The Jakarta Post
The funeral of a nurse who succumbed to COVID-19 in Sewakul village, West Ungaran, Semarang regency in Central Java was met with rejection on Thursday afternoon from several residents due to concerns over the risk of possible infection.
It is the latest in a growing string of cases that shed light on the stigmatization of those who have contracted the disease in the province.
The nurse, identified only as NK, 38, was to be laid to rest next to her father’s grave upon her family’s request.
As a medical team from Kariadi Hospital – where NK used to work – prepared for the burial, dozens of Sewakul residents arrived at the scene and collectively rejected the funeral. Local neighborhood unit (RT) head Purbo spoke on behalf of the residents that afternoon.
Consequently, NK’s body was later moved to Bergota Cemetery, the largest public cemetery in Semarang.
Amateur footage of Thursday’s event has since circulated and sparked controversy on social media platforms, with many claiming that the locals’ actions reflected their supposed “disrespect” toward health workers who had sacrificed their lives for COVID-19 patients.
Ini video warga yang menolak perawat meninggal dunia karena Covid-19 di Ungaran Kabupaten Semarang, yang akhirnya di makamkan di Bergota, Kota Semarang.— ForzaPSIS (@ForzaPSIS) April 9, 2020
Seng nyocot kui manusia tapi rak berperikemanusiaan!
Piye nek goro2 iki, perawat e do mutung melu2 #dirumahaja
“They claim to be humans, but they’re not at all humane,” Twitter user @ForzaPSIS wrote in Javanese on Friday, alongside a video depicting an ambulance and other vehicles exiting Sewakul on Thursday. An onlooker who recorded the footage could be heard expressing his gratitude that the burial was canceled.
Central Java Governor Ganjar Pranowo has since apologized for the furor, reassuring the public that they had no reason to fear the burial of those who had died of COVID-19.
“I’d like to say once again that the bodies of COVID-19 patients are handled in accordance with safety standards,” Ganjar said in a video posted on his official Instagram page @ganjar_pranowo on Saturday.
“Nurses, doctors and other health workers never rejected a patient. How could we reject them, who have sacrificed their lives to save us?”
Ganjar went on to say he had issued a circular that aims to prevent similar issues from happening again in the future, as well as to educate regents and mayors across the province on the proper handling of bodies of deceased COVID-19 patients.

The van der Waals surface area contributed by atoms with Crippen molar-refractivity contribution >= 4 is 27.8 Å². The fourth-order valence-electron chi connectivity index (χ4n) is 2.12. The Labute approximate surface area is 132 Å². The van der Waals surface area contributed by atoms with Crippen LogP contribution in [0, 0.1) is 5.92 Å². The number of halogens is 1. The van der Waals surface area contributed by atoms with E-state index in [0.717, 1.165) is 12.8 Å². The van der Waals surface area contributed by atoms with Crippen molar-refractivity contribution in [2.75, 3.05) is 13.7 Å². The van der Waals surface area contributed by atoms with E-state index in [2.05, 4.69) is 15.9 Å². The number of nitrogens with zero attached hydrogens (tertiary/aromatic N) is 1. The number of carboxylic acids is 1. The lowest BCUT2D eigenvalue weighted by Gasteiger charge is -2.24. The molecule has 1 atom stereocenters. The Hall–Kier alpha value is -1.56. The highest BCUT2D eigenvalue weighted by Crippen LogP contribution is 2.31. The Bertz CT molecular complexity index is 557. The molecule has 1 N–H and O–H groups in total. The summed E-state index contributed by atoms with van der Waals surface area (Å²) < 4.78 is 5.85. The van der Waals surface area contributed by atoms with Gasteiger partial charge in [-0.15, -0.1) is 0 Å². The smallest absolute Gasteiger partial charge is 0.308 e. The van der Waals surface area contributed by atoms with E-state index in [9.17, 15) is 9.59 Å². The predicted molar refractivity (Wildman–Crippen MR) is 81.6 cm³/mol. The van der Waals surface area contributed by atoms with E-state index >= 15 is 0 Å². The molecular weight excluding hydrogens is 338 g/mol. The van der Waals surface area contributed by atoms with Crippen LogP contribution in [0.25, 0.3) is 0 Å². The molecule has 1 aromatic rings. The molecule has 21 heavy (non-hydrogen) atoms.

Purbo, the RT head in Sewakul who voiced the rejection on behalf of several residents, has since apologized publicly for the blunder.
“I sincerely apologize. As an RT head, I only voiced the will of the residents,” he said at the Indonesian Nurses Association (PPNI) office in Central Java on Friday.
As of Sunday, Central Java had recorded at least 200 confirmed COVID-19 patients and 25 deaths.
In response to the rapid spread of the coronavirus, provincial capital Semarang shut down several major thoroughfares last month in the hope that residents would remain indoors and help flatten the curve of infection.
The Central Java Police, in cooperation with the Semarang Police, have since apprehended three residents of Semarang regency who had allegedly rejected NK’s burial in Sewakul. They were charged under articles 212 and 214 of the Criminal Code and Law No. 4/1984 on infectious diseases.
“They’re currently being detained at the Central Java Police headquarters for questioning,” said Central Java Police spokesperson Sr. Comr. Iskandar Fitriana Sutisna on Saturday.
A local resident walks near Sasanalaya Girilayu public cemetery in West Ungaran, Semarang regency, Central Java on April 11, 2020. Semarang regency's COVID-19 task force has prepared a 3.4-hectare plot of land owned by the regency administration next to the cemetery as a burial site for deceased COVID-19 patients. (Antara/Aji Styawan)
Governor Ganjar said he had coordinated with several agencies, including the Central Java Social Agency, to build a number of heroes cemeteries meant for medical staff members who had died of the coronavirus disease across the province.
The move was expected to provide more dignified treatment of those who had dedicated their energy to treating COVID-19 patients, he said.
“We’ve prepared the locations and administrative permits,” said Ganjar on Saturday, stopping short of revealing the locations for future cemeteries.
“[Health workers] are aware that their jobs pose a great risk to their safety. We have to give them our utmost respect. I believe heroes cemeteries would serve as the most respectful memorials for the fallen ones.” (rfa)